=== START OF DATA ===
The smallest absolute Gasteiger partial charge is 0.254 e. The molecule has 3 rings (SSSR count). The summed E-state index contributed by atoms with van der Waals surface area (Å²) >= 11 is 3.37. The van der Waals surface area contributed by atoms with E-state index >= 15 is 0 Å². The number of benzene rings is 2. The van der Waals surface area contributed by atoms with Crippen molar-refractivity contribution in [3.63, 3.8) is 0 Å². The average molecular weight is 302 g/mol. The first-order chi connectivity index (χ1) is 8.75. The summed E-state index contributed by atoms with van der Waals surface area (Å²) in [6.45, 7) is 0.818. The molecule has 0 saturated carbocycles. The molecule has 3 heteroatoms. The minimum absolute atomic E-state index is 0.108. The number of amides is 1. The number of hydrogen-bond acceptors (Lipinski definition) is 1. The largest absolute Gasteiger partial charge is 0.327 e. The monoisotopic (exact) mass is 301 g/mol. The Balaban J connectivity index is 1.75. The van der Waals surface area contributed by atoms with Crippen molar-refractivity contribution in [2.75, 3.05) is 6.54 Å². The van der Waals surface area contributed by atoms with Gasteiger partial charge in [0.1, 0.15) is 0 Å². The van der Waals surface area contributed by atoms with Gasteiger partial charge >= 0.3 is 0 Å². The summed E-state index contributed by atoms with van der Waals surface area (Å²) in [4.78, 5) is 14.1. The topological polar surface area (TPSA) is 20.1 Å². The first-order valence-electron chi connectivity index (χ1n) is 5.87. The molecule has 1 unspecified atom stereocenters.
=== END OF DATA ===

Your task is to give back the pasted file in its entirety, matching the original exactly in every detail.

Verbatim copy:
The smallest absolute Gasteiger partial charge is 0.254 e. The molecule has 3 rings (SSSR count). The summed E-state index contributed by atoms with van der Waals surface area (Å²) >= 11 is 3.37. The van der Waals surface area contributed by atoms with E-state index >= 15 is 0 Å². The number of benzene rings is 2. The van der Waals surface area contributed by atoms with Crippen molar-refractivity contribution in [3.63, 3.8) is 0 Å². The average molecular weight is 302 g/mol. The first-order chi connectivity index (χ1) is 8.75. The summed E-state index contributed by atoms with van der Waals surface area (Å²) in [6.45, 7) is 0.818. The molecule has 0 saturated carbocycles. The molecule has 3 heteroatoms. The minimum absolute atomic E-state index is 0.108. The number of amides is 1. The number of hydrogen-bond acceptors (Lipinski definition) is 1. The largest absolute Gasteiger partial charge is 0.327 e. The monoisotopic (exact) mass is 301 g/mol. The Balaban J connectivity index is 1.75. The van der Waals surface area contributed by atoms with Crippen molar-refractivity contribution in [2.75, 3.05) is 6.54 Å². The van der Waals surface area contributed by atoms with Gasteiger partial charge in [0.1, 0.15) is 0 Å². The van der Waals surface area contributed by atoms with Gasteiger partial charge >= 0.3 is 0 Å². The summed E-state index contributed by atoms with van der Waals surface area (Å²) in [4.78, 5) is 14.1. The topological polar surface area (TPSA) is 20.1 Å². The first-order valence-electron chi connectivity index (χ1n) is 5.87. The molecule has 1 unspecified atom stereocenters.